Release Date: 04/16/13
Synopsis:There are no men in Claysoot. There are boys—but every one of them vanishes at midnight on his eighteenth birthday. The ground shakes, the wind howls, a blinding light descends…and he’s gone.
They call it the Heist.
Gray Weathersby’s eighteenth birthday is mere months away, and he’s prepared to meet his fate–until he finds a strange note from his mother and starts to question everything he’s been raised to accept: the Council leaders and their obvious secrets. The Heist itself. And what lies beyond the Wall that surrounds Claysoot–a structure that no one can cross and survive.
Climbing the Wall is suicide, but what comes after the Heist could be worse. Should he sit back and wait to be taken–or risk everything on the hope of the other side?
My thoughts on the book:
I had high hopes for Taken, and the first part was captivating. However, as the book continued, the intrigue settled down and completely fizzled out by the ending. The characters weren't all that likable, and the pacing was a bit off. The writing was okay, but nothing to get too excited over. Unfortunately this novel fell a bit flat for me.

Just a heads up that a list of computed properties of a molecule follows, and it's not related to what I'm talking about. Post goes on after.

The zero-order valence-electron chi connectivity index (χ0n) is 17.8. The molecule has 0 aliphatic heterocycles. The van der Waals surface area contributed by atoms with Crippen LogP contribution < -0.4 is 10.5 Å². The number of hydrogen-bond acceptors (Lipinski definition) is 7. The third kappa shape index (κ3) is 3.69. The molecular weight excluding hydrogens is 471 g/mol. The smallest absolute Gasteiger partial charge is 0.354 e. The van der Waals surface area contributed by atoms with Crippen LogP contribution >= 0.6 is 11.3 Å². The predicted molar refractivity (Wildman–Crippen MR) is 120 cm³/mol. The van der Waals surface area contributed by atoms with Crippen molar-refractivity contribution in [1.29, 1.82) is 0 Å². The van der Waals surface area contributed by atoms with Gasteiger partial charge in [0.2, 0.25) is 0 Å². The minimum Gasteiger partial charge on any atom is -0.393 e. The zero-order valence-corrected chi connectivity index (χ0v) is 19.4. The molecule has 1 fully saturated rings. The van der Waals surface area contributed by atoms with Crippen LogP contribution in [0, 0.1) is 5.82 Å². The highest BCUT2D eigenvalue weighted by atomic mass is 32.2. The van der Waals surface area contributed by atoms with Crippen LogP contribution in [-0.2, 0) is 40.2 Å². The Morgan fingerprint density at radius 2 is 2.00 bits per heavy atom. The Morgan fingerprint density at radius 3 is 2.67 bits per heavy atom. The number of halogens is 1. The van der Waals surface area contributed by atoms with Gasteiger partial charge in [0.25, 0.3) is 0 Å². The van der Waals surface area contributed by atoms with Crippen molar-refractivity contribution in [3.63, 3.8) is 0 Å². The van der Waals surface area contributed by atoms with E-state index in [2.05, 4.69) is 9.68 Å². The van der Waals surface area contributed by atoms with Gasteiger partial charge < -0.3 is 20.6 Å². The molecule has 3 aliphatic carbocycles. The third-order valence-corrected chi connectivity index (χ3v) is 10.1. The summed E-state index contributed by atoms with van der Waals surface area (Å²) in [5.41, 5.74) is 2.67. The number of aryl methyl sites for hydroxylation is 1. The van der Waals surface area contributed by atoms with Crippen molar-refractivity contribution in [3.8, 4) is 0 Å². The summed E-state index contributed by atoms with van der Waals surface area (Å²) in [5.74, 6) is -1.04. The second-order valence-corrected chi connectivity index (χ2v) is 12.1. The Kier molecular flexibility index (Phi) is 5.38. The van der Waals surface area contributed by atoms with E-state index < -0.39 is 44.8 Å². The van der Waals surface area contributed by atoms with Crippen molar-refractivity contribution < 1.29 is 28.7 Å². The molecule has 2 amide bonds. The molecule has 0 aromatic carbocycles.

Gray was a bitter and angry character. At first, I could sympathize. If I was going to disappear when I was eighteen, and if I was dealing with my brother about to get Heisted, then I'd be angry, too. I don't agree with his actions, but I could at least understand them. I expected him to change, grow less self-absorbed, and become a good and decent character - or at least be on that path - by the end of the book. Nope. He's just a selfish jerk, but then again, everyone in this freaking novel is. Not one character was likable. The further I got into the book the more I realized that these people were simply awful and didn't deserve anyone's sympathy. After that epiphany, I just didn't care what happened to any of them.
The plot was completely captivating at first. I could not figure out what was going on or why. However, most of the secrets were given away in the first part, and all of the suspense went with them. By part three, I was totally bored and had to force myself to finish the book. Also, the pacing is off. The beginning flies by, the middle slows down, and then the ending moves so slowly that I thought we were going backwards at times. Not a good way to write a book. Additionally, the language use was awkward and some words were misused. For instance, when Gray was implying a double-standard, Emma told him he was being "two-faced." Totally not the same thing at all. Two-faced is when someone is nice to your face and talks crap about you behind your back. A double-standard means that something is all right for one person but not another. Most people know this. I hope the editor caught it and that mistake isn't in the final edition.
Overall, I'd say give this one a try at the library. The concept is unique at first, though it quickly becomes a typical Dystopian. Many people love it, but unfortunately I am not one of them.
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